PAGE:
Laurie Samuels, RDH, CHC, is a certified health coach, and her website is www.Bellahealthyliving.com.

Here are five secrets for making magic happen in the operatory:
  • Be professional
  • Make the greeting count
  • Put the patient first
  • Find out what the patient wants
  • Improve your listening skills
  • Be humble
  • Be curious
  • Learn how to deal with objections
The End

The end of the appointment is as important as the greeting. If a patient needs to see you again, make the appointment while in the operatory. This is a great way to show patients you are concerned about their care, and it creates a consistency of experience. If you do not have time to make the appointment, walk the patient to the desk and ask directly, "So what day will work for your next visit?" This way, when you hand the person over to your front office staff member, you can say, "Mr. Jones is coming back to have ________, and he would like to come on a Wednesday morning at the earliest time available. Would you please look and see how soon you can schedule him?"

Then turn to Mr. Jones and tell him that he is in good hands with "Eileen," who will assist him from there. Then say you are looking forward to the next visit, and you are sure he will be very pleased with the improvement. Finally, look him in the eye and shake his hand again. You now leave him in the competent hands of the front office staff that has all the necessary information to move forward. By being informative, professional, and supportive, you have made your patient the center of attention.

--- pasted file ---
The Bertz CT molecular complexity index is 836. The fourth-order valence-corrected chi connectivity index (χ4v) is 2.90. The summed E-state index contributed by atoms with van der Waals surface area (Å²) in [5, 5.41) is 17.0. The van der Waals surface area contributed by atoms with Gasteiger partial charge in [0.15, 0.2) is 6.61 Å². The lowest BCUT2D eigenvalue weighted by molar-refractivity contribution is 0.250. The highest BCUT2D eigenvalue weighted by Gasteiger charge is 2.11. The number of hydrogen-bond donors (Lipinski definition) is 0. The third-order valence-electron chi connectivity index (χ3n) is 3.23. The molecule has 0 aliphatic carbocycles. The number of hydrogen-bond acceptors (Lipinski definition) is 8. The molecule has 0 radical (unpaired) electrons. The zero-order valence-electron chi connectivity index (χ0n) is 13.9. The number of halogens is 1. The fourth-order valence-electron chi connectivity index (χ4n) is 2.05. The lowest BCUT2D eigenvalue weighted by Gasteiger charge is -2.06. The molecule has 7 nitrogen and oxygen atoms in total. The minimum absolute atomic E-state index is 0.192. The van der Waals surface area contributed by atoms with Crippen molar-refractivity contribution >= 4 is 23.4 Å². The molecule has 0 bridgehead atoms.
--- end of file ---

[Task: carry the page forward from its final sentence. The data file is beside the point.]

For even more personal service, I suggest creating a prescription-style pad for your recommendations. This should have your name, title, office email address, and office information. I like these to be like Post-Its, so patients can place them on their bathroom mirrors. Hand write your instructions for each patient. Many people become overwhelmed and forget multiple instructions. Brochures are good support, but your written words will score a homerun.

No gossip on the red carpet

I love to chit chat with my patients, but with all we have to do in the operatory, there's not much time for that. At one of my last recall appointments, I was very disappointed because I really wanted a good patient experience. But the hygienist started talking as soon as her scaler hit my enamel. She went on and on about herself, and I had concerns about my teeth!

When she finished, I asked her if I had any pocketing around teeth Nos. 4 and 5, where I have some rotation and a slight food trap. She said she had not probed because "the dentist does that," then she quickly picked up the probe to check the area. I have to say I was surprised, especially because she had plenty of time. (No inflammation or bleeding was found.)